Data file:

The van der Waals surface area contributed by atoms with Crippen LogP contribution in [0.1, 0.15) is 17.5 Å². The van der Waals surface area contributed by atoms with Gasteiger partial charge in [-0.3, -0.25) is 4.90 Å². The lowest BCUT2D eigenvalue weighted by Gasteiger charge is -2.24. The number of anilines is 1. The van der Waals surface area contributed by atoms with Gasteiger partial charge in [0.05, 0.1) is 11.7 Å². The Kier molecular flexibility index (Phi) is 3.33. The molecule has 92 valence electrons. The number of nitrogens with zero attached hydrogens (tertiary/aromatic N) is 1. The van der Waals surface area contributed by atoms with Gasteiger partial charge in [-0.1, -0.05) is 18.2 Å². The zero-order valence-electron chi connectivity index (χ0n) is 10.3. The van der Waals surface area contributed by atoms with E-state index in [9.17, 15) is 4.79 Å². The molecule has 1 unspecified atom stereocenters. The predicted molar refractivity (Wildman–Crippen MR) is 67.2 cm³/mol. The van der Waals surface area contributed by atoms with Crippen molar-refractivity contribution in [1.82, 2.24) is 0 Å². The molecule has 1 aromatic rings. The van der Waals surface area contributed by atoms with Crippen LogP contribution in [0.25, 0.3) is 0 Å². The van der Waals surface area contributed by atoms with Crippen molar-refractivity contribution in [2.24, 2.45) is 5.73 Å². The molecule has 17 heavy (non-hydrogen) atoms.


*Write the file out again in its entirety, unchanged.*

The van der Waals surface area contributed by atoms with Crippen LogP contribution in [0.1, 0.15) is 17.5 Å². The van der Waals surface area contributed by atoms with Gasteiger partial charge in [-0.3, -0.25) is 4.90 Å². The lowest BCUT2D eigenvalue weighted by Gasteiger charge is -2.24. The number of anilines is 1. The van der Waals surface area contributed by atoms with Gasteiger partial charge in [0.05, 0.1) is 11.7 Å². The Kier molecular flexibility index (Phi) is 3.33. The molecule has 92 valence electrons. The number of nitrogens with zero attached hydrogens (tertiary/aromatic N) is 1. The van der Waals surface area contributed by atoms with Gasteiger partial charge in [-0.1, -0.05) is 18.2 Å². The zero-order valence-electron chi connectivity index (χ0n) is 10.3. The van der Waals surface area contributed by atoms with E-state index in [9.17, 15) is 4.79 Å². The molecule has 1 unspecified atom stereocenters. The predicted molar refractivity (Wildman–Crippen MR) is 67.2 cm³/mol. The van der Waals surface area contributed by atoms with Crippen molar-refractivity contribution in [1.82, 2.24) is 0 Å². The molecule has 1 aromatic rings. The van der Waals surface area contributed by atoms with Crippen LogP contribution in [0.25, 0.3) is 0 Å². The van der Waals surface area contributed by atoms with Crippen molar-refractivity contribution in [2.24, 2.45) is 5.73 Å². The molecule has 17 heavy (non-hydrogen) atoms.